Continually compared to The Raid: Redemption, Dredd 3D encompasses some of the same plot points, and I cannot in good conscience not discuss the differences and similarities between the two films. The Raid: Redemption and Dredd 3D both have a violent druglord holed up at the top of a massive highrise with innocent bystanders cowering away from the hail of bullets and armed thugs tasked with eliminating the external threat of the law. The violent action is severe in both films, but where Iko Uwais's Rama relies on brutal hand-to-hand martial arts skills when his guns are not enough, Urban's Dredd is a brawler with a cool DNA-activated weapon system with a variety of special rounds ranging from incendiaries to armor piercing shells. The Raid: Redemption has an entire SWAT team assaulting a modern day high-rise. Dredd 3D has only a lone veteran Judge with a first-day rookie tagging along for her training assessment. Both films are incredible finished feats of violent cinema, one for the modern day and one for the wastelands of the future.
True to its comics roots, Dredd 3D embodies the authoritarian, ultra-violent law-enforcement of the not so distant future. Dredd is all business, from his dispensement of judgement to his assessment of his Judge trainee Anderson. His responses and queries are quick and decisive, based on a long career in law enforcement filled with violence and death. When Urban's Dredd utters the famous line, "I am the Law," you realize that this version is what the film should have been from the jump. There is nothing cute or comical about Travis' version, with no sidekick comic relief needed to bolster the story. Utterly violent, bloody, and grim, Judge Dredd is now the gritty broiling hero (not anti-hero, because he is the law!) that everyone in the UK knew him to be from the comics put into print since 1977.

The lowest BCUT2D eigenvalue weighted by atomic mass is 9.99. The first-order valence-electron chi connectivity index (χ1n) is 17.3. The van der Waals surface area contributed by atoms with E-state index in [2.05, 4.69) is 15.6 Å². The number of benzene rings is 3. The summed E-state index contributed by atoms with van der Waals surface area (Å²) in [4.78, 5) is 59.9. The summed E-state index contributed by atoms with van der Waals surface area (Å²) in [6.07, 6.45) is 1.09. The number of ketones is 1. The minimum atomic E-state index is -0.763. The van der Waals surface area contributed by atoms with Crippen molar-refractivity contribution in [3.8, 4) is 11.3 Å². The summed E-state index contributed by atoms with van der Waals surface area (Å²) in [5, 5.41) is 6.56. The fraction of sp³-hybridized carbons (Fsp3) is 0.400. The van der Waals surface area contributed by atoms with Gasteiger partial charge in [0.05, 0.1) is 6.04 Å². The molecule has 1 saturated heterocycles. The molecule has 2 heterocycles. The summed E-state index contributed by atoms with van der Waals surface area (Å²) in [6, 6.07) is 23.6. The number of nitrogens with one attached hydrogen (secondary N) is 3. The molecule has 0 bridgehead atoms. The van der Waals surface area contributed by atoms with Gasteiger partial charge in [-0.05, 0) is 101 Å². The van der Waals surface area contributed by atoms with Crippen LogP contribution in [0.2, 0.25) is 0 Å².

Karl Urban is the perfect Dredd, taking his imposing size, gravelly simmering voice and square shadowed jawline. Lena Headey, the scarred prostitute turned turf destroying drug kingpin Ma Ma, trades in her tough woman persona from The Sarah Conner Chroniclesfor a ruthless peddler of Slo-Mo and death. Olivia Thirlby, as a first-day Judge, goes from inexperienced novice to semi-hardened executioner all in the span of a single day's tour of duty. The rest of the cast is vast and unnamed, most taking a bullet from the barrel of someone's smoking barrel.
Dredd 3D is an ultra-violent actioner not for the timid or faint of heart. With a solid story, plenty of flying bullets, and bodies hitting the floor, this gritty and dark tale keeps with the source material. I believe Pete Travis and crew have done the character justice, but I will let you be the judge, jury, and executioner.